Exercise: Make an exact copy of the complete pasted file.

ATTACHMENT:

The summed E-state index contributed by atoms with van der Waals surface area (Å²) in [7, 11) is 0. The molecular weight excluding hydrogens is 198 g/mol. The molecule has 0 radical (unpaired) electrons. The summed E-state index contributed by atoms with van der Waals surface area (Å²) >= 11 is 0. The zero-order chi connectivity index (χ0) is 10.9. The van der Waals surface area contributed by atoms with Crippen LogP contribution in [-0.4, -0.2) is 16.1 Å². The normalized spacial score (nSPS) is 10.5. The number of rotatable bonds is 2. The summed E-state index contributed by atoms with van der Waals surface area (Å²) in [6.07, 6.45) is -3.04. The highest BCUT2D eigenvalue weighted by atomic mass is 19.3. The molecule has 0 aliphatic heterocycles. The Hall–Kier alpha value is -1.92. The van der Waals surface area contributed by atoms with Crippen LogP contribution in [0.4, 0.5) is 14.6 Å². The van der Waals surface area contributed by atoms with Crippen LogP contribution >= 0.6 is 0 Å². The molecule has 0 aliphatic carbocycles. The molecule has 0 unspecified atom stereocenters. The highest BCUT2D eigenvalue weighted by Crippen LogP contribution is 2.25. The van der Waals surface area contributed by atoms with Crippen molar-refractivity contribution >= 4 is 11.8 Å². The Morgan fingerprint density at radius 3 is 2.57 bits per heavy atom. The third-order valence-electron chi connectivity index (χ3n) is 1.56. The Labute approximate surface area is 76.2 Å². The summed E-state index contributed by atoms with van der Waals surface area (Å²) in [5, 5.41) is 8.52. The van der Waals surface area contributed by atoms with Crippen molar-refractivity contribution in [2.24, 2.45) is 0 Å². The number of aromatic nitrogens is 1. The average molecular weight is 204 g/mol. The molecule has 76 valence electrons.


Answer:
The summed E-state index contributed by atoms with van der Waals surface area (Å²) in [7, 11) is 0. The molecular weight excluding hydrogens is 198 g/mol. The molecule has 0 radical (unpaired) electrons. The summed E-state index contributed by atoms with van der Waals surface area (Å²) >= 11 is 0. The zero-order chi connectivity index (χ0) is 10.9. The van der Waals surface area contributed by atoms with Crippen LogP contribution in [-0.4, -0.2) is 16.1 Å². The normalized spacial score (nSPS) is 10.5. The number of rotatable bonds is 2. The summed E-state index contributed by atoms with van der Waals surface area (Å²) in [6.07, 6.45) is -3.04. The highest BCUT2D eigenvalue weighted by atomic mass is 19.3. The molecule has 0 aliphatic heterocycles. The Hall–Kier alpha value is -1.92. The van der Waals surface area contributed by atoms with Crippen LogP contribution in [0.4, 0.5) is 14.6 Å². The van der Waals surface area contributed by atoms with Crippen LogP contribution >= 0.6 is 0 Å². The molecule has 0 aliphatic carbocycles. The molecule has 0 unspecified atom stereocenters. The highest BCUT2D eigenvalue weighted by Crippen LogP contribution is 2.25. The van der Waals surface area contributed by atoms with Crippen molar-refractivity contribution >= 4 is 11.8 Å². The Morgan fingerprint density at radius 3 is 2.57 bits per heavy atom. The third-order valence-electron chi connectivity index (χ3n) is 1.56. The Labute approximate surface area is 76.2 Å². The summed E-state index contributed by atoms with van der Waals surface area (Å²) in [5, 5.41) is 8.52. The van der Waals surface area contributed by atoms with Crippen molar-refractivity contribution in [2.24, 2.45) is 0 Å². The number of aromatic nitrogens is 1. The average molecular weight is 204 g/mol. The molecule has 76 valence electrons.